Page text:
The Journey of Peace persuaded Beijing to demonstrate goodwill in response to Taipei's need for greater international breathing space. From 2008 to the present, in his capacity as former Vice President, Lien Chan attended the Asia-Pacific Economic Cooperation (APEC) three years in a row, on behalf of President Ma Ying-jeou. The Republic of China established a new record for the highest level meeting it ever attended. This was an event of great significance. In 2009, the ROC, under the name of "Chinese Taipei," attended the World Health Assembly (WHA) as an observer, helping to ensure the medical rights of its citizens. This was one of the biggest international breakthroughs for the Republic of China since its withdrawal from the United Nations in 1971. Cut-throat competition over diplomatic allies was now a thing of the past. This diplomatic truce, accompanied by stability in the Taiwan Strait, was not a situation that magically appeared overnight. The Journey of Peace was an essential first step.
The pubic on Taiwan has enough wisdom not to be led around the nose by ideology. We all yearn for cross-Strait peace, harmony, and cooperation. When Lien Chan took on cross-Strait relations, he demonstrated not merely vision, but moral courage. He made the decision to walk ahead of the people, to establish conditions that would make possible mutual trust and a win-win relationship between people on both sides of the Strait. As we look back six years at the Journey of Peace, Lien Chan's contribution to cross-Strait peace and development and the well-being of the people is clearer than ever.
Lien Chan, 字Yongping, Tainan, Taiwan. Born on August 27, 1936 in Xi'an, on the Chinese Mainland. Currently Honorary Chairman of the Chinese Nationalist Party.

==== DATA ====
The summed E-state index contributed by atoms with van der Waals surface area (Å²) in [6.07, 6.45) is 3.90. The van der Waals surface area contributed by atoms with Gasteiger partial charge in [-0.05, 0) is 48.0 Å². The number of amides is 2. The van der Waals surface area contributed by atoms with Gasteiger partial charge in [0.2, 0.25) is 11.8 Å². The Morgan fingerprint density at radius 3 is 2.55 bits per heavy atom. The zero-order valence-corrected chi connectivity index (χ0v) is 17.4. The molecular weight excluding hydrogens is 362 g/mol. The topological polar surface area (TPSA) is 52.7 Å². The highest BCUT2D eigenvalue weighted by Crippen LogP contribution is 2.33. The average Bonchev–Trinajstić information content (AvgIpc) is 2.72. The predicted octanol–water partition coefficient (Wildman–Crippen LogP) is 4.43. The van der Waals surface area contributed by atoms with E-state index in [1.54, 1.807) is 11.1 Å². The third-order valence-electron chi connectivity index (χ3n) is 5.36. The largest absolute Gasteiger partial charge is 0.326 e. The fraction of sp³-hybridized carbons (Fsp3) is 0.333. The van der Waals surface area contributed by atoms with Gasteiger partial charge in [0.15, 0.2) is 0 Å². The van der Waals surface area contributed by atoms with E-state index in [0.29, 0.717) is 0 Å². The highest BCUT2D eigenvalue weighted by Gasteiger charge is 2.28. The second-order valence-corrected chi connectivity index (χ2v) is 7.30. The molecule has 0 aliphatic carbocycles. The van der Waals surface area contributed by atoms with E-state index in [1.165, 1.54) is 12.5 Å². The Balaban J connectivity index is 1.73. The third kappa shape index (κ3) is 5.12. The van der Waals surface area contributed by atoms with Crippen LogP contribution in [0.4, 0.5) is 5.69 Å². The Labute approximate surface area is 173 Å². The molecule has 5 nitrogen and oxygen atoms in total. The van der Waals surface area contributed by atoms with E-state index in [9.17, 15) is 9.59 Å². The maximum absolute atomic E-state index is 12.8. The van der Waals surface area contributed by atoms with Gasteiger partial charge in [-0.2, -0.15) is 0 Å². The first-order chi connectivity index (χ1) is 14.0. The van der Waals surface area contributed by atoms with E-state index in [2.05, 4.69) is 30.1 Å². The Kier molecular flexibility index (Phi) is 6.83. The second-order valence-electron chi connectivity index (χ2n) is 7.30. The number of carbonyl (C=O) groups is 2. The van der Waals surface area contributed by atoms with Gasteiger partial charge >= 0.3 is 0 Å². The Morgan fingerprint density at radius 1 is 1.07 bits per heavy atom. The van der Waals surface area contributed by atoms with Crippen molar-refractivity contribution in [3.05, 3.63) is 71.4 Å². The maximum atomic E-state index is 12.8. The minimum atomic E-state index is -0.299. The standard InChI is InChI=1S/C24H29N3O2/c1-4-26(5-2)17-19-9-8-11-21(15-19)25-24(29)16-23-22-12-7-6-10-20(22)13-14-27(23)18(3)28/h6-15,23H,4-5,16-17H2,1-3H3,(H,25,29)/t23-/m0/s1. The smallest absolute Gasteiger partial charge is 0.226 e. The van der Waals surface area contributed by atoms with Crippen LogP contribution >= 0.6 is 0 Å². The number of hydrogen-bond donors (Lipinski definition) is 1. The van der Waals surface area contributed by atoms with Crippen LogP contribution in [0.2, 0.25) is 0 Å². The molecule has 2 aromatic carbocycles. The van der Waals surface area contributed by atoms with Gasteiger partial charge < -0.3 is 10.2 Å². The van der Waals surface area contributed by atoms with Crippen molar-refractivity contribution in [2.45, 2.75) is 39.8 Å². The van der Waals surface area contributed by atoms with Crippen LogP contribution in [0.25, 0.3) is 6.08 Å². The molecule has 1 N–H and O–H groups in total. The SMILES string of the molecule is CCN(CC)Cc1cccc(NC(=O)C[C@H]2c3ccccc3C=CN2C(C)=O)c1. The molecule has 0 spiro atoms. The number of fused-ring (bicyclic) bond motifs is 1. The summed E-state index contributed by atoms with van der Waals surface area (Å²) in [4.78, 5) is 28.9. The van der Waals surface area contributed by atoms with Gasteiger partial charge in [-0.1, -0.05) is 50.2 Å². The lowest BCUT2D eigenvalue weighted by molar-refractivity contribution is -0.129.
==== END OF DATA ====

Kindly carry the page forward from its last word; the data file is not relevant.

Lien Chan obtained a Bachelors Degree in Political Science from the University of Taiwan in 1957. He then traveled to the United States for further study. In 1961 he published his thesis on "Land Reform on Taiwan." He received a Masters Degree from the University of Chicago in International Law and Diplomacy. Four years later, he published his thesis, "How the Chinese Communists Denounced Hu Shi." He received a Ph.D. in Political Science from the University of Chicago. He taught at the University of Wisconsin and the University of Delaware for three years. In 1968, Lien Chan was invited to National Taiwan University, to become a visiting professor of political science. One year later, he was made Chairman of the Political Science Department. He served as Director of the Graduate Institute of Political Science at National Taiwan University until 1974.
Lien Chan served as former Ambassador from the Republic of China to El Salvador, as Secretary of Transportation, as Minister of Foreign Affairs, as Chairman of the Taiwan Provincial Government, as Premier, as the ninth Vice President of the Republic of China, and three terms as Chairman of the KMT.